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Gas emergencies: What to do if you smell gas


Did you know that natural gas doesn’t smell of anything? The reason we can smell gas is because an artificial smell is added so that we know if there’s a leak. But what should you do if you think you can smell gas?

The first thing you should do if you can smell gas is turn off the gas supply at the meter if you know how to, then open windows and doors to ventilate the property and then call the emergency helpline.

Even if you can’t smell gas but are concerned that there may be a leak or that there may be carbon monoxide present, you should call the National Gas Service Emergency Line on 0800 111 999 any time of the day or night.

Stay safe until help arrives

It’s important that you and those with you stay safe until help arrives so don’t create a flame or operate any electrical switches such as light switches. If there are any flames burning put them out and open the doors and windows. If you know how to, turn off your gas supply at the meter and don’t turn it back on again until you’ve been told it’s safe to do so.

When you call the emergency number you will be put through to a call centre where they will ask you for certain details such as:

  • The address/location of the possible gas leak – your postcode will help them to locate you.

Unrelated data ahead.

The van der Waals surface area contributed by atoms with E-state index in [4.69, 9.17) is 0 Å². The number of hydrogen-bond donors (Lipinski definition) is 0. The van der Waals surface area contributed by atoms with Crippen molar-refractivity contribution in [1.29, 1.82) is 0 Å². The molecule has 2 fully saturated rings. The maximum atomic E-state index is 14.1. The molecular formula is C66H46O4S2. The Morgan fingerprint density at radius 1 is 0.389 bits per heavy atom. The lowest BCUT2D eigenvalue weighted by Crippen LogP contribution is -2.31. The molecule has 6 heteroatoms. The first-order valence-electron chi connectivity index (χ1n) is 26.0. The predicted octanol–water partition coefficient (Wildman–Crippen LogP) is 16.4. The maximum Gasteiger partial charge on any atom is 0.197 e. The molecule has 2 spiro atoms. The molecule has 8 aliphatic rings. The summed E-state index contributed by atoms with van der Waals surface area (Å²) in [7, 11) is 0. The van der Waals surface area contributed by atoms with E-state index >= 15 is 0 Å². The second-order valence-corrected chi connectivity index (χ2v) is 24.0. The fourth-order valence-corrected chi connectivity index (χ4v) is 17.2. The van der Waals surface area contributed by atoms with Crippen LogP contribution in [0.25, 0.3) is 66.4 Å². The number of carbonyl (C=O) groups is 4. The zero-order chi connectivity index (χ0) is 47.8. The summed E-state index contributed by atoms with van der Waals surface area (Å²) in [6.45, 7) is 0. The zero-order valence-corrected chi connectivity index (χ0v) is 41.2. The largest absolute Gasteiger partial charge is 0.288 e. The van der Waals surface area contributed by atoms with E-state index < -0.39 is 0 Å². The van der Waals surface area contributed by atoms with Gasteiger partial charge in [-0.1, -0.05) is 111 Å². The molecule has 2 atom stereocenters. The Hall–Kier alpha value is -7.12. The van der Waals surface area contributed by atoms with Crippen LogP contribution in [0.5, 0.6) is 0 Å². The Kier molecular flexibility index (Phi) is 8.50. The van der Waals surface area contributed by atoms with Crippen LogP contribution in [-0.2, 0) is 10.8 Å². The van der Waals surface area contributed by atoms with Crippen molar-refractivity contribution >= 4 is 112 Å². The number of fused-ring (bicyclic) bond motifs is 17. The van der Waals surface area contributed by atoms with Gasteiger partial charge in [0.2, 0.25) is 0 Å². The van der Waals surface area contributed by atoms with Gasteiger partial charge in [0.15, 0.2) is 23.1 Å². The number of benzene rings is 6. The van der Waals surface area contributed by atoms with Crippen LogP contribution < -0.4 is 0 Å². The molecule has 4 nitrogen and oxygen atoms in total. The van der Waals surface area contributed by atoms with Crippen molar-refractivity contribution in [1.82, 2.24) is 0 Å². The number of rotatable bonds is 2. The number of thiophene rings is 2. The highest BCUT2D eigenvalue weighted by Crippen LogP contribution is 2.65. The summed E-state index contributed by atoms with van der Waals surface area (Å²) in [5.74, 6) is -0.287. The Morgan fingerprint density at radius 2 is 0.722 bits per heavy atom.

• Your name and phone number
  • How many people are in the property where the leak is suspected?
  • Where is the smell of gas most noticeable?
  • How long have you been able to smell the gas?
  • Can your neighbours smell gas in their property?
  • Make sure the operator knows if there are any access issues.

 A controlled or uncontrolled escape

The operator will send all the information they glean from you to an engineer. Depending on whether the gas escape is classed as a controlled escape or uncontrolled escape will dictate how long it will be before an engineer arrives.

A controlled escape is where the person who has reported the leak has been able to turn off the control valve for the premises and they can no longer smell gas. All other circumstances are regarded as an uncontrolled leak.

Most gas distribution network operators will try to have an engineer out to an uncontrolled leak within an hour and to a controlled leak within two hours.

If you smell gas or suspect a leak remember:

  1. Do not smoke or use a naked flame
  2. Do not touch any electrical switches – just turning a light switch on or off could ignite gas
  3. Do not go into a cellar if you smell gas – even if your gas meter is down there.
  4. Do open all windows and doors – this will help to disperse any fumes
  5. Do turn off the gas supply at the meter if you can – make sure gas appliances are turned off

Below is a short video by National Grid to explain what you should do if you think you can smell gas:

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